Then a surprise – I interviewed for a job at Pratt, a local art college with a small liberal arts program, and it turned out to be the job of my dreams. I would never have thought to look at an art college before. But their ad seemed to ask for just about everything I did. It was uncanny, “transnational and/or African -American approaches to modernism, queer and gender studies, film/ film theory, critical theory, ” etc. All my interest in the visual sides of modernism, and its relation to film theory, were oddly suited to the place. To my surprise, shock, and delight, I got the job. I was informed in the interview that it was a ‘teaching first’ institution, no grad program (though we are now starting an MA in Media Studies), and I was told afterwards that my teaching interview (in which I actually stood on a desk to make a point to the students) had a lot to do with being selected. I was thrilled. Oddly enough, it turned out that having all these odd side areas of interest worked in my favor, because they had a small faculty, and needed people who could teach as many possible upper level electives for a creative student body. So, rather than hyper-focussed, they wanted someone who could wear lots of cool intellectual hats. My grad school path, which took 9 years (not unusual with comparative literature, because of all the language requirements, and the nebulous definition of what defined the field in the first place), and by the end and was kinda all over the map, actually worked perfect for this job, where it would’ve likely have been a hindrance if applying to a traditional lit dept.

I felt so damn lucky, and still do, I’m grateful every day for this job. I was on a search committee the year after, and there were so many people who applied for the positions. And I found out that what determined so much of who we spent more time looking at was if the people in question had the odd list of things our department needed. It was about fit. There were so many over-qualified people, that we could be picky. Which is how I know it was such luck that I just happened to have the odd list of specialities they wanted when I applied. There’s a huge aspect of luck in getting to the interview stage. So I feel really, really lucky to have ever gotten to the interview stage. I’d like to think I did well on the phone and teaching interviews, but still, its so hard to get a job these days. The only advice I can give for those looking for jobs is actually look at teaching oriented colleges! Research universities prepare you for research university jobs, and to get those jobs, which might make you miserable, you need to be hyperspecialized. But if you like teaching lots of interesting undergrads students more than pushing out a million journal articles and mentoring grad students right out of grad school, then pursue lots of odd passions, and you just might find a great college that picks you up!

But little did I know how interesting things would turn out to be. Firstly, the faculty was way overqualified for an English dept doing ‘service’ at an art school, mostly because we were in NYC. But big changes were afoot, because there was a relatively new B.A. program in Critical and Visual Studies that I was also going to be teaching in, and our department was in the process of putting together an MA in Media Studies, and in the process of changing its name, hiring new faculty to prepare for the shift, etc. More than just service to the art school was going on. My new chair encouraged me to write on where my passion was. And with colleagues such as Jon Beller and Ethan Spigland, I had a whole new set of influences. Visual studies thinkers who I’d always felt guilty researching, because they took me away from literary modernism, now were the center of what we all had in common. Guy Debord, Laura Mulvey, Eisenstein, Vertov, Godard, etc. It was in this time that my long love of semiotics became a passion again, though I did feel the need to bring it into the twenty-first century. Still, semiotics formed much of the frame for the visual studies classes I was now teaching, even if I played fast and loose with semiotic orthodoxy to fit the needs of my students.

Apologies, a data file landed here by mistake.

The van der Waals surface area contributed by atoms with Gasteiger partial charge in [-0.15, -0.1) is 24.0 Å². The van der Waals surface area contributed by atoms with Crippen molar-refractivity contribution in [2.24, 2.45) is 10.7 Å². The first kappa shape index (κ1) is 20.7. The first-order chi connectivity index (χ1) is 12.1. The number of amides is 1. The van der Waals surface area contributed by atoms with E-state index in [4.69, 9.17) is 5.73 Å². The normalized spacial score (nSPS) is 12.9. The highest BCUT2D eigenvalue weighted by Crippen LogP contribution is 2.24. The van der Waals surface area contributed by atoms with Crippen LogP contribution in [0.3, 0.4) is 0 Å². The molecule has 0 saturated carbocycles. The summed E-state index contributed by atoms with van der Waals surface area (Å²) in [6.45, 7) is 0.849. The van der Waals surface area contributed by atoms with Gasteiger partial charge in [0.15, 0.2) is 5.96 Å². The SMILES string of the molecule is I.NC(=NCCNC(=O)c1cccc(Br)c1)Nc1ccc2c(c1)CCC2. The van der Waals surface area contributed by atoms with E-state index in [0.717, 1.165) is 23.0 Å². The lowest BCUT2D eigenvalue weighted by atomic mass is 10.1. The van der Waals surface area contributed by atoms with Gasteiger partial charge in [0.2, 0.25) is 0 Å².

– Networks

Oddly enough, it was as I was just starting at Pratt that I had a pretty surprising intellectual event occur. After getting burned out defending my dissertation a few months after getting hired, I wanted to do some pleasure reading. So I picked up Antonio Damasio’s ‘Looking for Spinoza’ and Andy Clarke’s ‘Mindware: An Introduction to Cognitive Studies.’ After reading both of these I saw for the first time that my interest in networks had a form, called the artificial neural network, and that it was increasingly being applied to the brain in a discipline known as complexity studies. I was fascinated, and hooked. Soon it was all I was reading. Complex systems science was a whole new venture to me. Fuzzy systems, artificial neural networks, game theory, experimental robotics, etc. It all resonated with so many philosophical instincts I’d long held, but now it seemed to have a new form. Could I bring that all together? In a new project?

It was also at this time that Deleuze reentered my life. I’d read a lot of Deleuze before, but not in a systematic way. But with this new emphasis on networks, and with Deleuze being by far the one thinker all my new colleagues taught on a regular basis (it IS an art school, after all!), I decided to make Deleuze my new teacher. So it was in this period that, like Lacan before, I read everything by Deleuze I could lay my hands on. Lacan was my first real self-shaping project, Deleuze was the second. With my newfound freedom at Pratt – I was given enormous freedom to research and teach most of what I wanted – I was able to go back to philosophy again, and even science. All the repression of philosophy for literature came back with a vengeance. I took Deleuze as my mentor, and anything he found important, I read, from Dewey to Whitehead to Simondon to Scotus to Spinoza and the Stoics. And then I began to fill in the blanks of my philosophical education on my own. My long lost love of Hegel, someone I had never really spent time with, I filled in voraciously, and the same with Schelling and Fichte (German Idealists I’d long wanted to master from my time spent with Lacan and Zizek).